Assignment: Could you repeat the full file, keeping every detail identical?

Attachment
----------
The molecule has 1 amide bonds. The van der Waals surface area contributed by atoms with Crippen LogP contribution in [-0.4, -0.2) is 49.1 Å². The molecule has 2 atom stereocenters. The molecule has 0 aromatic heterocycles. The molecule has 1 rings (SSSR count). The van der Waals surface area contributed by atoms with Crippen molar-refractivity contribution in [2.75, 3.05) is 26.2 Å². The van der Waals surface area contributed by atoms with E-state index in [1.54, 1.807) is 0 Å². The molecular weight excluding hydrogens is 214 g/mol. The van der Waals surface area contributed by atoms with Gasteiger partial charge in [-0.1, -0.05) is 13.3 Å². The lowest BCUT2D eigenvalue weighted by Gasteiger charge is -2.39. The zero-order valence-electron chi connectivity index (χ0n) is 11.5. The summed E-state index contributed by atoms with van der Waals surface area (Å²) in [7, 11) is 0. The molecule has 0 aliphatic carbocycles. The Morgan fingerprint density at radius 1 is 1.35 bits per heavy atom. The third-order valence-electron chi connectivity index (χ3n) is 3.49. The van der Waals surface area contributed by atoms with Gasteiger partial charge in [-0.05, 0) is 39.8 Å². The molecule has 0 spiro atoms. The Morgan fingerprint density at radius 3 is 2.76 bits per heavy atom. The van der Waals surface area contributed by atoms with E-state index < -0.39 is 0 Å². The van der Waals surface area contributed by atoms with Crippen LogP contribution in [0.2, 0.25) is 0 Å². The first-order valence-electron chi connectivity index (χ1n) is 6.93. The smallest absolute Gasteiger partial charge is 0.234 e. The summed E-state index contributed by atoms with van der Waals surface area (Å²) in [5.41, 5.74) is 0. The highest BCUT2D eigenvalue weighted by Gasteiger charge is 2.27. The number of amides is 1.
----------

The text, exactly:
The molecule has 1 amide bonds. The van der Waals surface area contributed by atoms with Crippen LogP contribution in [-0.4, -0.2) is 49.1 Å². The molecule has 2 atom stereocenters. The molecule has 0 aromatic heterocycles. The molecule has 1 rings (SSSR count). The van der Waals surface area contributed by atoms with Crippen molar-refractivity contribution in [2.75, 3.05) is 26.2 Å². The van der Waals surface area contributed by atoms with E-state index in [1.54, 1.807) is 0 Å². The molecular weight excluding hydrogens is 214 g/mol. The van der Waals surface area contributed by atoms with Gasteiger partial charge in [-0.1, -0.05) is 13.3 Å². The lowest BCUT2D eigenvalue weighted by Gasteiger charge is -2.39. The zero-order valence-electron chi connectivity index (χ0n) is 11.5. The summed E-state index contributed by atoms with van der Waals surface area (Å²) in [7, 11) is 0. The molecule has 0 aliphatic carbocycles. The Morgan fingerprint density at radius 1 is 1.35 bits per heavy atom. The third-order valence-electron chi connectivity index (χ3n) is 3.49. The van der Waals surface area contributed by atoms with Gasteiger partial charge in [-0.05, 0) is 39.8 Å². The molecule has 0 spiro atoms. The Morgan fingerprint density at radius 3 is 2.76 bits per heavy atom. The van der Waals surface area contributed by atoms with E-state index < -0.39 is 0 Å². The van der Waals surface area contributed by atoms with Crippen LogP contribution in [0.2, 0.25) is 0 Å². The first-order valence-electron chi connectivity index (χ1n) is 6.93. The smallest absolute Gasteiger partial charge is 0.234 e. The summed E-state index contributed by atoms with van der Waals surface area (Å²) in [5.41, 5.74) is 0. The highest BCUT2D eigenvalue weighted by Gasteiger charge is 2.27. The number of amides is 1.